The World's Last Night
And Other Essays
by C. S. Lewis
In these seven witty, lucid, and tough-minded essays, the famous, infamous Screwtape makes a special appearance, proposing a toast that brilliantly explores the many opportunities for exploiting evil in the world. Lewis also considers the evidence for whether and how prayer works, plays with the meaning of the words “I believe,” and asks what happens to our concept of God when we send rockets into outer space. And, in a moving final piece, he forces us to wonder how we should live if any day might bring the world’s last night. Anyone who ever appreciated his unique blend of humor, paradox, and searing insight will find these further thoughts from C.S. Lewis richly illuminating and remember that he is, as ever, one of the greatest writers and challengers of living faith.
"[Lewis] addresses himself to the task of disputing belief with energy, humor, and intense conviction." —Los Angeles Times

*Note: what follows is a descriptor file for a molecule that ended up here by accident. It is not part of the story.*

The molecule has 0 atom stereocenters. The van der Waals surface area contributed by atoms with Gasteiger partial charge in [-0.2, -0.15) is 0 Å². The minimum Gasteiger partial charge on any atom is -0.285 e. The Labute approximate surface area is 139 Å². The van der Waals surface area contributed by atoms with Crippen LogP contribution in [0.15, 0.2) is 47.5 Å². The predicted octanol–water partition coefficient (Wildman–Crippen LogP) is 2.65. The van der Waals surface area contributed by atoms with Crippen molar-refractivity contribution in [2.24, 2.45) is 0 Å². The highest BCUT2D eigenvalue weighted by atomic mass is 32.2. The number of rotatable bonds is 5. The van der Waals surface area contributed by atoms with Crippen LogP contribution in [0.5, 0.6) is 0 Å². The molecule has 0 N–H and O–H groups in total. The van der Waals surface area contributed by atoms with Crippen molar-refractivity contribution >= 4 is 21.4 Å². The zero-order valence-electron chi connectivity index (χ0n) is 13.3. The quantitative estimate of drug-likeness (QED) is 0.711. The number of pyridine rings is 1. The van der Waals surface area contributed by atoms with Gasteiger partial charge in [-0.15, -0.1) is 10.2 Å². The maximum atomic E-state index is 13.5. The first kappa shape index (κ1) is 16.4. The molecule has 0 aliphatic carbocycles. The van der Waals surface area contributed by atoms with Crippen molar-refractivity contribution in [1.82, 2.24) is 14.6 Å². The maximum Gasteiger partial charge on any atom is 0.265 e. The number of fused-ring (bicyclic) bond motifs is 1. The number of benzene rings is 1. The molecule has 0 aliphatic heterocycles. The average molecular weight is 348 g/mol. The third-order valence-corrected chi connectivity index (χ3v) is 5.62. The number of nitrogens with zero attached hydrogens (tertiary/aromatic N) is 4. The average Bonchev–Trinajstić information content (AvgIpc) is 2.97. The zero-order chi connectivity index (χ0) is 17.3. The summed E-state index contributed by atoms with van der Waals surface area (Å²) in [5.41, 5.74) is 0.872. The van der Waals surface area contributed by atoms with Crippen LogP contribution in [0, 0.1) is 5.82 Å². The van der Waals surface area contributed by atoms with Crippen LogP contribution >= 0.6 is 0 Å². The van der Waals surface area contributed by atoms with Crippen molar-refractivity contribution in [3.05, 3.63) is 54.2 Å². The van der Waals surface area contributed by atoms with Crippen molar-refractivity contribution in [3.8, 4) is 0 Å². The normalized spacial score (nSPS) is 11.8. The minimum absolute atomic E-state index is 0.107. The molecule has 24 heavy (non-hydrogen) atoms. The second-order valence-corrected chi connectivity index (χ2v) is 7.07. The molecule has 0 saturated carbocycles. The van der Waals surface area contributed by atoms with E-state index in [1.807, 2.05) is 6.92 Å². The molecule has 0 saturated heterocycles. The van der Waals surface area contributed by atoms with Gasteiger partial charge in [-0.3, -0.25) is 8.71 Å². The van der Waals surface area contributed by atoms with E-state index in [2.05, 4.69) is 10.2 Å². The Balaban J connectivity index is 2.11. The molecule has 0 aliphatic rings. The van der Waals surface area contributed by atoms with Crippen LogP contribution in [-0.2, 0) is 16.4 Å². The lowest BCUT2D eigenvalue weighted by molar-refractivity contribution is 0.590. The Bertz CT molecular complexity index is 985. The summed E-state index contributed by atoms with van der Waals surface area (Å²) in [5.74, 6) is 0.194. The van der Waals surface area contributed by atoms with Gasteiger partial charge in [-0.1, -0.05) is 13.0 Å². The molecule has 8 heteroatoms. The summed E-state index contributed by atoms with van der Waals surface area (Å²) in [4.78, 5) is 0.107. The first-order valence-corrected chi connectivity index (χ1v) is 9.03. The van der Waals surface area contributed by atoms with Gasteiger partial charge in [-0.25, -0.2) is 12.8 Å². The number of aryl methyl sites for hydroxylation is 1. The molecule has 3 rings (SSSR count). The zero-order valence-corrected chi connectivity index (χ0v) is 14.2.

"Reveals the expected wit, the Chestertonian ability to make Christian orthodoxy exciting and fit for the brave rebel, and an abundance of offbeat insights into the human scene." —New York Times Book Review
C. S. (Clive Staples) Lewis (1898-1963), one of the great writers of the twentieth century, also continues to be one of our most influential Christian thinkers. He wrote more than thirty books, both popular and scholarly, including The Chronicles of Narnia series, The Screwtape Letters, The Four Loves, Mere Christianity, and Surprised by Joy.
- Houghton Mifflin Harcourt, November 2002
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